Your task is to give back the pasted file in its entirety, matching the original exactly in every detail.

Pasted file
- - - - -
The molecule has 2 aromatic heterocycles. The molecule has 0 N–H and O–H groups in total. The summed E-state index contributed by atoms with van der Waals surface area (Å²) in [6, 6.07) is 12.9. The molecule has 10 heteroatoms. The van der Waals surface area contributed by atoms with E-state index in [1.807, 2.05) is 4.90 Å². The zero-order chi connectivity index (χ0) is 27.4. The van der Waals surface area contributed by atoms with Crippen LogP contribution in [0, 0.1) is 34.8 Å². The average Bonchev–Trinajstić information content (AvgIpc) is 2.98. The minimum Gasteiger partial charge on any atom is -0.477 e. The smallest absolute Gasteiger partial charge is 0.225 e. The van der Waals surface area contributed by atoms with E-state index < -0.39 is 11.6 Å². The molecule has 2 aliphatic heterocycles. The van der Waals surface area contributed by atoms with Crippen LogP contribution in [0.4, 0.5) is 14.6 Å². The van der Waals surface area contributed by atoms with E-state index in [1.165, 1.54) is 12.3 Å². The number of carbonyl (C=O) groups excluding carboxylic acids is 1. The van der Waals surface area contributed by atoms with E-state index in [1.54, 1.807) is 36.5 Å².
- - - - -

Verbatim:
The molecule has 2 aromatic heterocycles. The molecule has 0 N–H and O–H groups in total. The summed E-state index contributed by atoms with van der Waals surface area (Å²) in [6, 6.07) is 12.9. The molecule has 10 heteroatoms. The van der Waals surface area contributed by atoms with E-state index in [1.807, 2.05) is 4.90 Å². The zero-order chi connectivity index (χ0) is 27.4. The van der Waals surface area contributed by atoms with Crippen LogP contribution in [0, 0.1) is 34.8 Å². The average Bonchev–Trinajstić information content (AvgIpc) is 2.98. The minimum Gasteiger partial charge on any atom is -0.477 e. The smallest absolute Gasteiger partial charge is 0.225 e. The van der Waals surface area contributed by atoms with E-state index < -0.39 is 11.6 Å². The molecule has 2 aliphatic heterocycles. The van der Waals surface area contributed by atoms with Crippen LogP contribution in [0.4, 0.5) is 14.6 Å². The van der Waals surface area contributed by atoms with E-state index in [1.165, 1.54) is 12.3 Å². The number of carbonyl (C=O) groups excluding carboxylic acids is 1. The van der Waals surface area contributed by atoms with E-state index in [1.54, 1.807) is 36.5 Å².